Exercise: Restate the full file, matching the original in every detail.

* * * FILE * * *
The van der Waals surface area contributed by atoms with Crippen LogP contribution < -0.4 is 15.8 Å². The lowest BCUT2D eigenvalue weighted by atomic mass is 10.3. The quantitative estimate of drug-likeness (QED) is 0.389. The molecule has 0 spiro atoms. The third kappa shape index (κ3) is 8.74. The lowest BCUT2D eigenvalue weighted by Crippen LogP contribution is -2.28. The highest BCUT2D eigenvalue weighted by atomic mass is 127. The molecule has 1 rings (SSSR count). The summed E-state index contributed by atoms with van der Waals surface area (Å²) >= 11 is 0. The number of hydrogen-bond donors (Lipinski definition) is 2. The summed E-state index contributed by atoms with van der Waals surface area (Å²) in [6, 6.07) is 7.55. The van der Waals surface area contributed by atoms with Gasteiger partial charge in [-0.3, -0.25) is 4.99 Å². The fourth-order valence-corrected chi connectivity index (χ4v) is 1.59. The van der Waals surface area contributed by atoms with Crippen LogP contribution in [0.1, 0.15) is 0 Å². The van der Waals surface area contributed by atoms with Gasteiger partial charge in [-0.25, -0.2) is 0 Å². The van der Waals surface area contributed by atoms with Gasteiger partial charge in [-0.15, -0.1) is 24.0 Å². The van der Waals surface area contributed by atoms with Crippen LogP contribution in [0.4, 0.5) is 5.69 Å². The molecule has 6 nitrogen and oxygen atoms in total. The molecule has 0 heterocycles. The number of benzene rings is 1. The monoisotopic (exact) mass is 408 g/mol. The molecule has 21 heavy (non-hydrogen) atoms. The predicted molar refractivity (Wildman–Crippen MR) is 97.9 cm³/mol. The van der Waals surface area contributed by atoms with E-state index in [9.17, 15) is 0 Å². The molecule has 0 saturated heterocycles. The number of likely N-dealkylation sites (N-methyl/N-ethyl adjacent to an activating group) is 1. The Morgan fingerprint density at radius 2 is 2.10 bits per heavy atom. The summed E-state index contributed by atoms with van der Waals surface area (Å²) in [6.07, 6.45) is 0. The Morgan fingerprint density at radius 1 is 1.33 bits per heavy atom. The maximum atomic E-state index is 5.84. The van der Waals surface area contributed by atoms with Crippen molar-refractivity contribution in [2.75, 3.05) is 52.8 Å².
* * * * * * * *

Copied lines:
The van der Waals surface area contributed by atoms with Crippen LogP contribution < -0.4 is 15.8 Å². The lowest BCUT2D eigenvalue weighted by atomic mass is 10.3. The quantitative estimate of drug-likeness (QED) is 0.389. The molecule has 0 spiro atoms. The third kappa shape index (κ3) is 8.74. The lowest BCUT2D eigenvalue weighted by Crippen LogP contribution is -2.28. The highest BCUT2D eigenvalue weighted by atomic mass is 127. The molecule has 1 rings (SSSR count). The summed E-state index contributed by atoms with van der Waals surface area (Å²) >= 11 is 0. The number of hydrogen-bond donors (Lipinski definition) is 2. The summed E-state index contributed by atoms with van der Waals surface area (Å²) in [6, 6.07) is 7.55. The van der Waals surface area contributed by atoms with Gasteiger partial charge in [-0.3, -0.25) is 4.99 Å². The fourth-order valence-corrected chi connectivity index (χ4v) is 1.59. The van der Waals surface area contributed by atoms with Crippen LogP contribution in [0.1, 0.15) is 0 Å². The van der Waals surface area contributed by atoms with Gasteiger partial charge in [-0.25, -0.2) is 0 Å². The van der Waals surface area contributed by atoms with Gasteiger partial charge in [-0.15, -0.1) is 24.0 Å². The van der Waals surface area contributed by atoms with Crippen LogP contribution in [0.4, 0.5) is 5.69 Å². The molecule has 6 nitrogen and oxygen atoms in total. The molecule has 0 heterocycles. The number of benzene rings is 1. The monoisotopic (exact) mass is 408 g/mol. The molecule has 21 heavy (non-hydrogen) atoms. The predicted molar refractivity (Wildman–Crippen MR) is 97.9 cm³/mol. The van der Waals surface area contributed by atoms with E-state index in [9.17, 15) is 0 Å². The molecule has 0 saturated heterocycles. The number of likely N-dealkylation sites (N-methyl/N-ethyl adjacent to an activating group) is 1. The Morgan fingerprint density at radius 2 is 2.10 bits per heavy atom. The summed E-state index contributed by atoms with van der Waals surface area (Å²) in [6.07, 6.45) is 0. The Morgan fingerprint density at radius 1 is 1.33 bits per heavy atom. The maximum atomic E-state index is 5.84. The van der Waals surface area contributed by atoms with Crippen molar-refractivity contribution in [2.75, 3.05) is 52.8 Å².